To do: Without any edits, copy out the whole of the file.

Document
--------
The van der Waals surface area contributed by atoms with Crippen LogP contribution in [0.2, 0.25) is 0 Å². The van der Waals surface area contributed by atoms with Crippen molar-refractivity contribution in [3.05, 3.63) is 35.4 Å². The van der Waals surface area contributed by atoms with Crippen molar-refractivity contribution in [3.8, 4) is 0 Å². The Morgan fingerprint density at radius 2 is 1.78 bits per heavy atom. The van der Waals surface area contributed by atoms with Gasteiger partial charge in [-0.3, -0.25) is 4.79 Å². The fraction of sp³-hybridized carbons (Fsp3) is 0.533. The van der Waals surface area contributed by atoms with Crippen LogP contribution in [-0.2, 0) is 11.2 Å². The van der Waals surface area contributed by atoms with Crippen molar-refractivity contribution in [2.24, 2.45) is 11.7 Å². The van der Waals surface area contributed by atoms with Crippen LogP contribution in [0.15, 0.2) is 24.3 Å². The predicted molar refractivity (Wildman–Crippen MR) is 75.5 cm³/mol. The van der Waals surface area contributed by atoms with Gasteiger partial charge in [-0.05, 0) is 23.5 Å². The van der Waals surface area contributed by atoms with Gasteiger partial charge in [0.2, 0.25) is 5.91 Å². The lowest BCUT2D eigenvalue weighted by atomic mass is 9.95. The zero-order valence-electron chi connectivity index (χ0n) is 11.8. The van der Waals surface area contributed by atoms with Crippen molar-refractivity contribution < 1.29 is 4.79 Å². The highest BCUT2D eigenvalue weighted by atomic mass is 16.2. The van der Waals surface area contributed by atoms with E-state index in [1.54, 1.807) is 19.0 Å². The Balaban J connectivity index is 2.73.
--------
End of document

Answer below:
The van der Waals surface area contributed by atoms with Crippen LogP contribution in [0.2, 0.25) is 0 Å². The van der Waals surface area contributed by atoms with Crippen molar-refractivity contribution in [3.05, 3.63) is 35.4 Å². The van der Waals surface area contributed by atoms with Crippen molar-refractivity contribution in [3.8, 4) is 0 Å². The Morgan fingerprint density at radius 2 is 1.78 bits per heavy atom. The van der Waals surface area contributed by atoms with Gasteiger partial charge in [-0.3, -0.25) is 4.79 Å². The fraction of sp³-hybridized carbons (Fsp3) is 0.533. The van der Waals surface area contributed by atoms with Crippen LogP contribution in [-0.2, 0) is 11.2 Å². The van der Waals surface area contributed by atoms with Crippen molar-refractivity contribution in [2.24, 2.45) is 11.7 Å². The van der Waals surface area contributed by atoms with Crippen LogP contribution in [0.15, 0.2) is 24.3 Å². The predicted molar refractivity (Wildman–Crippen MR) is 75.5 cm³/mol. The van der Waals surface area contributed by atoms with Gasteiger partial charge in [-0.05, 0) is 23.5 Å². The van der Waals surface area contributed by atoms with Gasteiger partial charge in [0.2, 0.25) is 5.91 Å². The lowest BCUT2D eigenvalue weighted by atomic mass is 9.95. The zero-order valence-electron chi connectivity index (χ0n) is 11.8. The van der Waals surface area contributed by atoms with Crippen molar-refractivity contribution < 1.29 is 4.79 Å². The highest BCUT2D eigenvalue weighted by atomic mass is 16.2. The van der Waals surface area contributed by atoms with E-state index in [1.54, 1.807) is 19.0 Å². The Balaban J connectivity index is 2.73.